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Samsung GPL’s flash memory drivers

Feb 22, 2006 — by LinuxDevices Staff — from the LinuxDevices Archive
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Samsung Electronics has released an open source driver for its “OneNAND” flash memory technology, positioned as a fusion between NAND and NOR flash storage devices. The company says it hopes the move will make its OneNAND products “sought after by designers using the new Linux 2.6 operating system.”

NOR flash is preferred for program storage and execution in embedded devices due to its EPROM-like random access architecture. Ordinary NAND flash, on the other hand, is not suitable for program execution but offers higher density at lower costs, making it a favorite for solid-state disk-like data storage. (Further background is available in a whitepaper on the tradeoffs between NAND and NOR flash.)

Samsung says its OneNAND flash products mate a single-level-cell NAND core with “logic elements to emulate a NOR interface,” the company says, resulting in read times fast enough for NOR-style executable storage, along with write times fast enough for NAND-style data storage.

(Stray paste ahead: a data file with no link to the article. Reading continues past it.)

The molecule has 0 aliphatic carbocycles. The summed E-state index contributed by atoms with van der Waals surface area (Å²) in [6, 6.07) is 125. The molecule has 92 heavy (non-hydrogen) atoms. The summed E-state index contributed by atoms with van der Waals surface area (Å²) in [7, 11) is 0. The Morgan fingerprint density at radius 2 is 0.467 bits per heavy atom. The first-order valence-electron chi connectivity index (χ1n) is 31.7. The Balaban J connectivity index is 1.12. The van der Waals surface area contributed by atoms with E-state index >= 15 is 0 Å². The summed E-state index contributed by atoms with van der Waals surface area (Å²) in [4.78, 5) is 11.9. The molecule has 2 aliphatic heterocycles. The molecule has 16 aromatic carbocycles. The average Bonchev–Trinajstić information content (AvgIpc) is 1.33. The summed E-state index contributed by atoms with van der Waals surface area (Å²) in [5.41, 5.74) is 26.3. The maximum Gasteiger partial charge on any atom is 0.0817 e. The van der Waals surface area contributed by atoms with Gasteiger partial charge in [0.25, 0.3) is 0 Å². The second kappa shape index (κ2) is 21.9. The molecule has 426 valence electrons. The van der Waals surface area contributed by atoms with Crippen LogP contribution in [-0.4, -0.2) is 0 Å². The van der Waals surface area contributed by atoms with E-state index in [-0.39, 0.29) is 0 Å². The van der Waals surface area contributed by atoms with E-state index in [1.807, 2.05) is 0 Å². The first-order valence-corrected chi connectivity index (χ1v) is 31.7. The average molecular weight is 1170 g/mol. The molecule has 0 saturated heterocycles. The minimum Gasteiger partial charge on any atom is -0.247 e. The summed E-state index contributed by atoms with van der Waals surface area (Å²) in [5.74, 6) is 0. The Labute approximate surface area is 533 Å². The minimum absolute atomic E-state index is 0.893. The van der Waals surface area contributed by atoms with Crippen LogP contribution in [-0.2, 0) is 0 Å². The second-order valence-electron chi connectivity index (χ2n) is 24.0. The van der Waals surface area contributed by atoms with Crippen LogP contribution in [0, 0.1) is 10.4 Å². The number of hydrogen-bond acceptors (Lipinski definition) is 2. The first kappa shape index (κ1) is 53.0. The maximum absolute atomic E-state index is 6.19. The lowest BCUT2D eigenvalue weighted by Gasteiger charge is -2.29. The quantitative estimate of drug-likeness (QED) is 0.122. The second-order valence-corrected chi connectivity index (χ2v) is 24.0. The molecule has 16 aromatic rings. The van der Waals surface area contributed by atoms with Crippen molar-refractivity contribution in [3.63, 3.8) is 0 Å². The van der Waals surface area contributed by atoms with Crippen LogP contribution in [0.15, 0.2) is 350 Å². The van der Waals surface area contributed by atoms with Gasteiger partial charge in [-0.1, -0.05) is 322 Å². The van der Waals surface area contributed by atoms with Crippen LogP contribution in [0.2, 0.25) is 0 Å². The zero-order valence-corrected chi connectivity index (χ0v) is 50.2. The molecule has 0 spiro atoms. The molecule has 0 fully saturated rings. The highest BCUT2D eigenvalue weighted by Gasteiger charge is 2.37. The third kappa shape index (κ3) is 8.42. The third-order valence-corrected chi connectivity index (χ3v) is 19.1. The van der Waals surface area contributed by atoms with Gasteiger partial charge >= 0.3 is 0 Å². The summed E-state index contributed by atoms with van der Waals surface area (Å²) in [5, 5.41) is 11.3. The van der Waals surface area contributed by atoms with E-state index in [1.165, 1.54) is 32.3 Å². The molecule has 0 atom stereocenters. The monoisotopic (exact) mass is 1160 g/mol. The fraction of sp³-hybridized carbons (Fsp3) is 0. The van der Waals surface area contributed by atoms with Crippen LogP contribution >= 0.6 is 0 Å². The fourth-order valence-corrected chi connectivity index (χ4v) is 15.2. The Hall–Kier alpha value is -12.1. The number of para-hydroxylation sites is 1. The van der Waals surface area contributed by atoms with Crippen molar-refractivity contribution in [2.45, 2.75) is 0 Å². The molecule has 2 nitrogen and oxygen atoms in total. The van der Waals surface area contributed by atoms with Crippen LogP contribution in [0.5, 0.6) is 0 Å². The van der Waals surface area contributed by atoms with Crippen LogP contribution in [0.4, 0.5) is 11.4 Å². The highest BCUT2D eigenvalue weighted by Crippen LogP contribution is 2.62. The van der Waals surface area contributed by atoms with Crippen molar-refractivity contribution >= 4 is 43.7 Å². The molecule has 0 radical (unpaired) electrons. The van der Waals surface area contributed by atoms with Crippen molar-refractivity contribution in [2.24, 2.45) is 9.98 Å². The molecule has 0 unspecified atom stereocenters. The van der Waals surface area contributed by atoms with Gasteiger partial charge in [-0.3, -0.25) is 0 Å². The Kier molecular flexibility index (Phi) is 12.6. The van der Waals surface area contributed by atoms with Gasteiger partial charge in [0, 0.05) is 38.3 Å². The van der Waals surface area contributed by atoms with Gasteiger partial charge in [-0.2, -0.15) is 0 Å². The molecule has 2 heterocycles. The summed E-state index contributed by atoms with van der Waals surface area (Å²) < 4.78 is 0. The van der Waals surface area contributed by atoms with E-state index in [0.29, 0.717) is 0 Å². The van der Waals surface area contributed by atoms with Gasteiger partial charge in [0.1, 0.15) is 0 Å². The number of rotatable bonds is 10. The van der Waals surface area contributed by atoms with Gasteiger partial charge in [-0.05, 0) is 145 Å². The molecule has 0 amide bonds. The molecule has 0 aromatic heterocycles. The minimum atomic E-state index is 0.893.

OneNAND integrates up to 5KB of buffer RAM, a logic controller, and ECC


Samsung claims OneNAND can sustain read speeds of 108MB/sec, or about four times faster than conventional NAND Flash. Claimed write speeds are 10MB/sec, or about 60 times faster than multi-level-cell NOR storage.

Samsung launched OneNAND Linux support in June of 2004, along with a proprietary “Robust File System” (RFS) driver claimed to be 10 times faster than JFFS2, and four times faster than YAFFS. OneNAND has been used in more than 100 consumer electronics design wins, the company claims.

Samsung's SVP of technical marketing, Jon Kang, stated, “Open source code has become one of the main forces driving the accelerated pace at which consumers are embracing mobility. Samsung's move will [provide] the code needed to quickly incorporate OneNAND's operational instructions.”

Availability

OneNAND “low level driver” (LLD) sourcecode files for Linux 2.6.15 are available for download under a fairly brief end-user license agreement at Samsung's website. The source files can also be browsed at LinuxHQ. They are integrated with the MTD (memory technology device) subsystem introduced with Linux 2.4.


 
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